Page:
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'Baseball's Greatest' leaves no stone unturned

MLB.com

There was a time, and not that long ago, when any decent saloon kept a copy of "The Baseball Encyclopedia" prominently displayed behind the bar. It came in handy to help settle arguments, or at least provide ammunition to one side or the other. These days, of course, a few taps on a smartphone can achieve the same result.

One thing that hasn't changed is that baseball fans have strong opinions, and they are happy to share them -- especially when a view isn't shared by a person too thick to absorb the wisdom that's being so freely dispensed.

There was a time, and not that long ago, when any decent saloon kept a copy of "The Baseball Encyclopedia" prominently displayed behind the bar. It came in handy to help settle arguments, or at least provide ammunition to one side or the other. These days, of course, a few taps on a smartphone can achieve the same result.

One thing that hasn't changed is that baseball fans have strong opinions, and they are happy to share them -- especially when a view isn't shared by a person too thick to absorb the wisdom that's being so freely dispensed.

The starting point for many debates starts with lists that authoritatively claim to identify the best of anything and place them in their proper order. Sports Illustrated was brave enough to take on this task with "Baseball's Greatest," a coffee table volume that attempts to not only rate the Top 10 players at each position but goes on to make a case for the best games, managers, ballparks, franchises, sluggers, runners, defenders and more.

If Helen of Troy had the face that launched a thousand ships, this is the book that will launch at least a thousand passionate discussions.

It's notoriously difficult to compare players of different eras; although the writers and editors who undertook this task did an impressive job representing the broad spectrum of the game, from the black-and-white days at the dawn of the 20th century to the high-def present. They didn't ignore the Negro Leagues, either. Factoring in the use of steroids, real or suspected, only adds another degree of difficulty to the process. This, plus the fact that all opinions are necessarily subjective, is all frankly acknowledged more than once in the text.

"Many of these topics are inherently subjective. Credibly choosing the Top 10 first basemen, for example, demands some recognition of home run totals, Hall of Fame status and so forth," the copy admits.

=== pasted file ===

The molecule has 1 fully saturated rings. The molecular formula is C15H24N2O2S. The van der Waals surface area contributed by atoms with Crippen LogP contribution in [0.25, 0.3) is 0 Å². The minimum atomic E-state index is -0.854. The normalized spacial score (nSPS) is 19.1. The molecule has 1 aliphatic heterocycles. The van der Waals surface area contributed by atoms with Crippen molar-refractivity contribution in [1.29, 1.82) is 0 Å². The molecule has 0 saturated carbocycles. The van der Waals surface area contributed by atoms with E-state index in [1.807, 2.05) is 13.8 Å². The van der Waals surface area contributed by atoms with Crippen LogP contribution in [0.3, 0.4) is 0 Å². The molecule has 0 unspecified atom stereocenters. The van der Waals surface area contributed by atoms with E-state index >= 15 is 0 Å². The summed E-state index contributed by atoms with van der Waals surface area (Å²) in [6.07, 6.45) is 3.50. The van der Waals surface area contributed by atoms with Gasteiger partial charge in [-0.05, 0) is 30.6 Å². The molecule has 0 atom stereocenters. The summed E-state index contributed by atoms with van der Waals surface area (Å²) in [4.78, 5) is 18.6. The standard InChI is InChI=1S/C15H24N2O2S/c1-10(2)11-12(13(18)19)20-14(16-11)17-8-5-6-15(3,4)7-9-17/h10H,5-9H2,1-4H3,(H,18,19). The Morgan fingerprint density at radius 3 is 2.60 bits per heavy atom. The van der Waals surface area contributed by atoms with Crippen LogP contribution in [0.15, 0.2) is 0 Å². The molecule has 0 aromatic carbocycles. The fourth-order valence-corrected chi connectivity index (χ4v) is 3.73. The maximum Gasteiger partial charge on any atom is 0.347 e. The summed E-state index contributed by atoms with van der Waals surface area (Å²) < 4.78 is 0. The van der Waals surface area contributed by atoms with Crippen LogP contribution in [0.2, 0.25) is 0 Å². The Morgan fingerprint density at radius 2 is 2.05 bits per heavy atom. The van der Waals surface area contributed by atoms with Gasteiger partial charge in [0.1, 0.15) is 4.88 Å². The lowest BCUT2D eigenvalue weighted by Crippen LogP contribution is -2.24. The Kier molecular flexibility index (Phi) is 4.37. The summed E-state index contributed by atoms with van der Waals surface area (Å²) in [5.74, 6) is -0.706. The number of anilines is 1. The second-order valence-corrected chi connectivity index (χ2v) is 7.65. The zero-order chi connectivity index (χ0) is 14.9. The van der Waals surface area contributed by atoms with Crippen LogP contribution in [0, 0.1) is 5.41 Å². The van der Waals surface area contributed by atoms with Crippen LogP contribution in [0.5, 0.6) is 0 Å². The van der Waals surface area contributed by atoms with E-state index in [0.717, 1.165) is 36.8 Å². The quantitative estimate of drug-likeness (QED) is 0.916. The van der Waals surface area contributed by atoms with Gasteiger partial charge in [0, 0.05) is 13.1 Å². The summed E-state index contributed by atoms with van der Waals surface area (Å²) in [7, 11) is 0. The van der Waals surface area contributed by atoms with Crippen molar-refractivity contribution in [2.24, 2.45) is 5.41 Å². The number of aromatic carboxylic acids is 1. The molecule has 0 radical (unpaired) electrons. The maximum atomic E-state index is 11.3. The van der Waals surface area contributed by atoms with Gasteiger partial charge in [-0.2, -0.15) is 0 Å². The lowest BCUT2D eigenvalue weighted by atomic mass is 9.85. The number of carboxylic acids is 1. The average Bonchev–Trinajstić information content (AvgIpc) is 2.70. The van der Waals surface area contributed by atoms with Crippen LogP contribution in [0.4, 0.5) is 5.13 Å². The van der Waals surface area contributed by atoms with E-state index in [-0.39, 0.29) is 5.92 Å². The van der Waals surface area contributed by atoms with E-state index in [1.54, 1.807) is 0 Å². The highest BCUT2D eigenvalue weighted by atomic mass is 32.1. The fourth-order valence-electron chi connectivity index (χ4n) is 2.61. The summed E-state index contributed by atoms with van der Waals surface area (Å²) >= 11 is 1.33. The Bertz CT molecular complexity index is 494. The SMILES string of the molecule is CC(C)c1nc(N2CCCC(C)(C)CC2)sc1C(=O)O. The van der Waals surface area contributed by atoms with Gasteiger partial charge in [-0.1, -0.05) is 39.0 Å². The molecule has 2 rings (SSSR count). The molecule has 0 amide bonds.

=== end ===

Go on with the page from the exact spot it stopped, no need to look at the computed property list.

Example: What makes a ballpark stand out above the rest? Is it the history that played out on the grounds below, its boundaries the steel and concrete structure? Is it sight lines and amenities? Is it the entire experience of attending the game, taking into account the setting of the building in its surroundings? I won't spoil the fun by revealing which baseball chapels were chosen, except to note that Pittsburgh's dazzling PNC Park didn't make the cut. Pull up a chair and we can start one thread right there.

It almost goes without saying that this tome includes hundreds of lavish photographs. From its inception, Sports Illustrated has taken the second half of its title seriously. The pictures alone are a treasure trove.

Each major chapter also has an essay on one of the picks -- not necessarily the No. 1 choice -- from the magazine's archives, plus shorter explanations justifying why each entrant appears. Thoughtful and well written, they reinforce the point that this is far more than a handful of people picking out names off the tip of their heads.

Which doesn't make these lists the final word, of course. There are no right and wrong answers. Every fan brings his own world view to ranking the best in any category, and that, ultimately, is the attraction here.

Along the way, we discover fascinating nuggets. Hit king Pete Rose, for example, received votes at four positions and made the Top 10 in two of them: Third base and right field. Ichiro Suzuki was mentioned not only in right field, but as a baserunner and defensive player.

It's probably not surprising that Willie Mays was deemed to be the best center fielder of all time, but how many people even know who Oscar Charleston was?

Phillies phanatics will find another reason to curse the trade that sent a prospect named Ryne Sandberg to the Cubs after the 1981 season. Sandberg, of course, went on to be inducted in the Hall of Fame and is presented here as the eighth-best second baseman ever. How many more World Series might the Phillies have won if he had stayed and teamed up with Mike Schmidt, No. 1 at third base?

Toward the end are chapters dealing with less weighty issues: Best uniforms, characters, rivalries, movies and quotes, to name a few. These are frankly based on personal prejudices.

"Our writers knew their whims could rule the day, because each list here comes from one writer, and the choices represent his idiosyncratic views," the introduction explains.

Finally, it's all wrapped up with a complete list of players, games and managers who received a vote. So if a reader's choice doesn't appear in the Top 10, he or she can see where it appears on the SI list.

This is a book that, if kept behind a bar today, wouldn't resolve baseball-related disputes. It would start them.

Paul Hagen is a reporter for MLB.com.

This story was not subject to the approval of Major League Baseball or its clubs.